A black and white, fantasy-like recreation of high-society gay men during the Harlem Renaissance, with archival footage and photographs intercut with a story. The text is rarely explicit, but the freedom of gay Black men in the 1920s in Harlem is suggested and celebrated visually.
James Baldwin: Witness
Angie Corcetti, 2003, 60 min.
A minister’s son from Harlem, James Baldwin moved to Greenwich Village and began writing essays for left-wing journals. With the success of his first novel, Go Tell It on the Mountain, and dozens of non-fiction works, Baldwin became an international voice on American Black life in the 1950s and 60s. A look at this Black American Gay icon’s life.
Dinner at Miss Maude’s Spoonbread Too*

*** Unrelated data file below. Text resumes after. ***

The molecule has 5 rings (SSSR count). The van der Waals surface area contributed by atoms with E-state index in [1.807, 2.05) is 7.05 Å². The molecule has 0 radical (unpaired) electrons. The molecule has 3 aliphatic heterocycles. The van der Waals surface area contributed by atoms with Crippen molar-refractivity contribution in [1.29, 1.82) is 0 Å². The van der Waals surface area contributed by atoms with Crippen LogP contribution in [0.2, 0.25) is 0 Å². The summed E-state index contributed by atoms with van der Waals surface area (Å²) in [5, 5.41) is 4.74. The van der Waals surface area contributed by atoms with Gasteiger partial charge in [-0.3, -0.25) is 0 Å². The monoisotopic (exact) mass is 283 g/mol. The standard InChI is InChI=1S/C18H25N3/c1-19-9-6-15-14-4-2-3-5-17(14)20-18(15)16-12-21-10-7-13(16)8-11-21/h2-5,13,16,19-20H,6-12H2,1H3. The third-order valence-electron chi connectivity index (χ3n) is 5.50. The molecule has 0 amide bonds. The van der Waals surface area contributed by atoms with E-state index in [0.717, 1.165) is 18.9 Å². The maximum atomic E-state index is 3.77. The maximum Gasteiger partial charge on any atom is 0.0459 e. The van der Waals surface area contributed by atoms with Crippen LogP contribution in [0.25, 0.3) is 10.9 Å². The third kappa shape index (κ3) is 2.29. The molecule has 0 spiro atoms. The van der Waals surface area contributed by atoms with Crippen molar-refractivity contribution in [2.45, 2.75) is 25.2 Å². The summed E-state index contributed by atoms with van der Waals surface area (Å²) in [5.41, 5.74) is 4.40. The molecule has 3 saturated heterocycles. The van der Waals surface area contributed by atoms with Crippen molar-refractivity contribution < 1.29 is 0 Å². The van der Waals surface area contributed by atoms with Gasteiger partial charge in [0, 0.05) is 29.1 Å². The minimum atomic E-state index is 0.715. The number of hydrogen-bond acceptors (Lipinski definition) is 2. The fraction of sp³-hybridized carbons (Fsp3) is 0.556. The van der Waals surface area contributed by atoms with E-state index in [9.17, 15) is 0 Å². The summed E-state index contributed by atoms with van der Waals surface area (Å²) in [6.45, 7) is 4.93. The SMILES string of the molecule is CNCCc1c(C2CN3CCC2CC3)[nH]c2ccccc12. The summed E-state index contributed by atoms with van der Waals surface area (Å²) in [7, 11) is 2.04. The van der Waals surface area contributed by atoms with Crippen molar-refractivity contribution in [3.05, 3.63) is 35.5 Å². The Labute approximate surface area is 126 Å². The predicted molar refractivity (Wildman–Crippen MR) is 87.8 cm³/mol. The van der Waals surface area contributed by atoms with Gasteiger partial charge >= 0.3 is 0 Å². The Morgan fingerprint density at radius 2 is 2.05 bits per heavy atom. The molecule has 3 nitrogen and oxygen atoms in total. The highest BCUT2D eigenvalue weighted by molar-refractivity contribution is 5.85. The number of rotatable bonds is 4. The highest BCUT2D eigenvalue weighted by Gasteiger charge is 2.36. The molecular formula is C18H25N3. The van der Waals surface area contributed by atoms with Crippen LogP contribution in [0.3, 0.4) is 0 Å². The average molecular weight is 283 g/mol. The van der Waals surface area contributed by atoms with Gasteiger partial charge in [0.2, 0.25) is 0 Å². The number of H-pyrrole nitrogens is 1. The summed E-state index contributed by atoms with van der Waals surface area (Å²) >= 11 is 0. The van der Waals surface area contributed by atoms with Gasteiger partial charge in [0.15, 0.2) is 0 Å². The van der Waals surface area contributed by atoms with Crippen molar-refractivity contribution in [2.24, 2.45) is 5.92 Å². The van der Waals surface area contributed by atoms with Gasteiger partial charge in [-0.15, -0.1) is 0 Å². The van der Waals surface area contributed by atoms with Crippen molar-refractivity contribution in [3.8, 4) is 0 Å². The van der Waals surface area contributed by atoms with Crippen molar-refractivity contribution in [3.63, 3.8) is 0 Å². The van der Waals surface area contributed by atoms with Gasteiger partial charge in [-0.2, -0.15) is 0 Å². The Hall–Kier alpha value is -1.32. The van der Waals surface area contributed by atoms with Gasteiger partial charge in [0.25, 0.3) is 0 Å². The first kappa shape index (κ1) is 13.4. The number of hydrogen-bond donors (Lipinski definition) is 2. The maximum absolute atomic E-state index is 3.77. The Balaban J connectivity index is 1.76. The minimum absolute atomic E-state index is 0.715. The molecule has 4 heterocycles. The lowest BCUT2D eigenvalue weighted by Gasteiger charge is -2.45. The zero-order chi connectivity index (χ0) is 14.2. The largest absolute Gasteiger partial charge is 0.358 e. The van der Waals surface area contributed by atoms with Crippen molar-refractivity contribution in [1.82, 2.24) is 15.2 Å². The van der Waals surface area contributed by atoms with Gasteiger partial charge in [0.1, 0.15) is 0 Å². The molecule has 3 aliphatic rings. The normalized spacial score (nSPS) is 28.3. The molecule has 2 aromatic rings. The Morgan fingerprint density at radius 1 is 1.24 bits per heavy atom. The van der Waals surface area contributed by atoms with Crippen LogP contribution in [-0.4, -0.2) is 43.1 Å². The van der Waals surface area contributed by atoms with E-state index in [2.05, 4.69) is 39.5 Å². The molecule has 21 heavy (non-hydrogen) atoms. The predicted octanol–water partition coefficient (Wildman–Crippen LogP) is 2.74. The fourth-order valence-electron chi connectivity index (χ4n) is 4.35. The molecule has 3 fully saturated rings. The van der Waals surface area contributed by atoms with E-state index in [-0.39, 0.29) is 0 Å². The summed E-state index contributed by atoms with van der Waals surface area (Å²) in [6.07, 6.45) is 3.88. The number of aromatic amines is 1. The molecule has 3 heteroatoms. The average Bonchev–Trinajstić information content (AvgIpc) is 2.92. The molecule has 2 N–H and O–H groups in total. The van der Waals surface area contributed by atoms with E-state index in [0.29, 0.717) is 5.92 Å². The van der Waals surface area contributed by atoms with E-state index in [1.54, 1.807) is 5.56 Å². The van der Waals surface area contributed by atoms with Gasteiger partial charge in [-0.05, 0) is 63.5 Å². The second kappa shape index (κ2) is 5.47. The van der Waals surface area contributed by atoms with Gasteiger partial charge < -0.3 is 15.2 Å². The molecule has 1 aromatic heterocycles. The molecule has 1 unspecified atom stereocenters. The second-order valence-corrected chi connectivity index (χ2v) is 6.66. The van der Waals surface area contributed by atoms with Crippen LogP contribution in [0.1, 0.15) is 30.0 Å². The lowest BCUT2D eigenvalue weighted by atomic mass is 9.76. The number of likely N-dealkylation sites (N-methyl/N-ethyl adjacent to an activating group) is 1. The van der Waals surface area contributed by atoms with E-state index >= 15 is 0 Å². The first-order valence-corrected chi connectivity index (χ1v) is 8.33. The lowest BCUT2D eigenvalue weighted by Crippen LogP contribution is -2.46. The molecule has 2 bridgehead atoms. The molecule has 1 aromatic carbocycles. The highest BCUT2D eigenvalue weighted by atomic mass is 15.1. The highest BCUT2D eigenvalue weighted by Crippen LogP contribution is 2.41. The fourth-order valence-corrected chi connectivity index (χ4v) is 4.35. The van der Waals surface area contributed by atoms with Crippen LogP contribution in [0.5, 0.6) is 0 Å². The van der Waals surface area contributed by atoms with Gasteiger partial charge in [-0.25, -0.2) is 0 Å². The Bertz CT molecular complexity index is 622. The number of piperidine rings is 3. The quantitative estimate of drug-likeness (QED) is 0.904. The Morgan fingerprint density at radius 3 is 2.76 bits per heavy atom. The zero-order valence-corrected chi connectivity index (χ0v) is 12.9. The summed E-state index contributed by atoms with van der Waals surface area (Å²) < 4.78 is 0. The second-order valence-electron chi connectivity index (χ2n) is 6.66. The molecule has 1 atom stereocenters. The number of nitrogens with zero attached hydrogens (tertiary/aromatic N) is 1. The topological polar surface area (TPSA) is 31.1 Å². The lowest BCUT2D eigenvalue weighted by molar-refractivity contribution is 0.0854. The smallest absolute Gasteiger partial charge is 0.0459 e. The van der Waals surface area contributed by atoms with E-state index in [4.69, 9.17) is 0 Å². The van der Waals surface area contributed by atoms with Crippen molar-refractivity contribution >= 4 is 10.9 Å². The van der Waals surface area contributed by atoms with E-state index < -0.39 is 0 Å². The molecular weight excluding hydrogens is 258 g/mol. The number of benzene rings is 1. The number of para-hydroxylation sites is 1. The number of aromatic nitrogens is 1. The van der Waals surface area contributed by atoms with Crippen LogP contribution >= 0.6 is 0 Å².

*Complete package (walking tour, screening and dinner) cost is $50.00
Saturday, June 27
11:30am Brunch at Chez Lucien*
M&M SMITH: For Posterity’s Sake
Heather Lyons, 1996, 57 min
Morgan and Marvin Smith, twin brothers and prolific African American artists, boldly moved from Kentucky to New York in 1933 to pursue artistic careers. By 1937 they had opened a photo studio next door to Harlem’s renowned Apollo Theatre. Thus began 50-year-long careers as still and motion picture photographers, painters and sound recordists. This story is richly visualized through the Smiths’ photos, films and paintings and poignantly told by Morgan and Marvin Smith and friends such as Eartha Kitt.
Clip of Short Conversation with Marvin Smith
*Complete package (walking tour, screening and brunch) cost is $45.00